HITBSecConf2017 Amsterdam (April 10th - 14th)
Register Online Now!
Science & Technology
A few hours after dark one evening earlier this month, a small quadcopter drone lifted off from the parking lot of Ben-Gurion University in Beersheba, Israel. It soon trained its built-in camera on its target, a desktop computer’s tiny blinking light inside a third-floor office nearby. The pinpoint flickers, emitting from the LED hard drive indicator that lights up intermittently on practically every modern Windows machine, would hardly arouse the suspicions of anyone working in the office after hours.
Harvard boffins have emerged from their smoke-filled rooms having invented a liquid battery which can last for a decade.
Most lithium-ion batteries are ready for silicon heaven after a few years. But Harvard researchers’ solution involves something called a flow battery.
Math conferences don’t usually feature standing ovations, but Francis Su received one last month in Atlanta. Su, a mathematician at Harvey Mudd College in California and the outgoing president of the Mathematical Association of America (MAA), delivered an emotional farewell address at the Joint Mathematics Meetings of the MAA and the American Mathematical Society in which he challenged the mathematical community to be more inclusive.
It’s report card time for the automakers and Silicon Valley denizens studying the tricky problem of making cars drive themselves, and everyone is passing.
The California DMV just released its annual slate of “disengagement reports,” documents provided by the 11 companies that received state permits to test autonomous vehicles by the end of 2015. The results, summarized below, reveal how often humans had to wrest control away from the computer, and why (sort of).
After successfully returning to flight on January 14, SpaceX will make its next launch from Cape Canaveral no earlier than January 30. With this mission from a new pad at Launch Complex 39A, SpaceX will loft the EchoStar 23 communications satellite to geostationary transfer orbit.
Magnetic media, in the form of disk and tape drives, has been the dominant way of storing bits. But the speed and low power of flash memory has been displacing it from consumer systems, and various forms of long-term memory are in development that are even faster. But a new paper suggests that magnetic media may still be competitive—you just have to stop reading and writing it with magnets.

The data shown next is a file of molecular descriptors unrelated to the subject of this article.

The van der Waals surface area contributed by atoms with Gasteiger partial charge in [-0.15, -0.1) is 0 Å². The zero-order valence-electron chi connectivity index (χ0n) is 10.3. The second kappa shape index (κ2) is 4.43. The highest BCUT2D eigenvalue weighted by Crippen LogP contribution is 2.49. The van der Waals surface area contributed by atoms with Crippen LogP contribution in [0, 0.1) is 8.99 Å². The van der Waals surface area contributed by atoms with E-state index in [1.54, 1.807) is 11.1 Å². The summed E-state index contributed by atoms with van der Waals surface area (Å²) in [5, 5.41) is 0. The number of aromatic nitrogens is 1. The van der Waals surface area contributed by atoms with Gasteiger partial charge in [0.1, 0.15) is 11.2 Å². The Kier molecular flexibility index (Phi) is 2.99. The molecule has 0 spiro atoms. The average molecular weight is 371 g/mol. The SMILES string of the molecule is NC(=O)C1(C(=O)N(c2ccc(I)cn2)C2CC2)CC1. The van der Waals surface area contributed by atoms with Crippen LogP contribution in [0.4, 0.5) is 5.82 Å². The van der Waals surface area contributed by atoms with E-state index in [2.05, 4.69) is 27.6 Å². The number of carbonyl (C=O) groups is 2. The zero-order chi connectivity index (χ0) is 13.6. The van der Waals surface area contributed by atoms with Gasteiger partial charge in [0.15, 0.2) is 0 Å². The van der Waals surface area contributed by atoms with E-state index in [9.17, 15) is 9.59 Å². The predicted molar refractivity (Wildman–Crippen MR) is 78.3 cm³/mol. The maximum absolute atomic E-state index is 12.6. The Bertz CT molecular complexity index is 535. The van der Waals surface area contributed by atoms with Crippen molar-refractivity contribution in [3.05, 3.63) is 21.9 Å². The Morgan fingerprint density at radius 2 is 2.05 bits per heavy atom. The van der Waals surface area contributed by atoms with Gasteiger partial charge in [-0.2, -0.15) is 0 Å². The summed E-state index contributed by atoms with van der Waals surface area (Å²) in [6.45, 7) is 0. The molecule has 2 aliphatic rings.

Pharmaceutical giant CVS announced Thursday that it has partnered with Impax Laboratories to sell a generic epinephrine auto-injector for $109.99 for a two-pack—a dramatic cut from Mylan’s Epipen two-pack prices, which list for more than $600 as a brand name and $300 as a generic.
The lower-cost auto-injector, a generic form of Adrenaclick, is available starting today nationwide in the company’s more than 9,600 pharmacies. Its price resembles that of EpiPen’s before Mylan bought the rights to the life-saving devices back in 2007 and raised the price repeatedly, sparking outcry.
IT PAYS to have false memories. Our brains use them to generalise new information – but lack of sleep gets in the way.
Intel mostly missed the boat on smartphones, but the company is trying to establish a firm foothold in the ever-broadening marketplace for connected appliances and other smart things. Intel's latest effort in this arena is its new "Compute Card," a small 94.5mm by 55mm by 5mm slab that includes a CPU and GPU, RAM, storage, and wireless connectivity.
A team of international scientists have found a way to make memory chips perform computing tasks, which is traditionally done by computer processors like those made by Intel and Qualcomm.
This means data could now be processed in the same spot where it is stored, leading to much faster and thinner mobile devices and computers.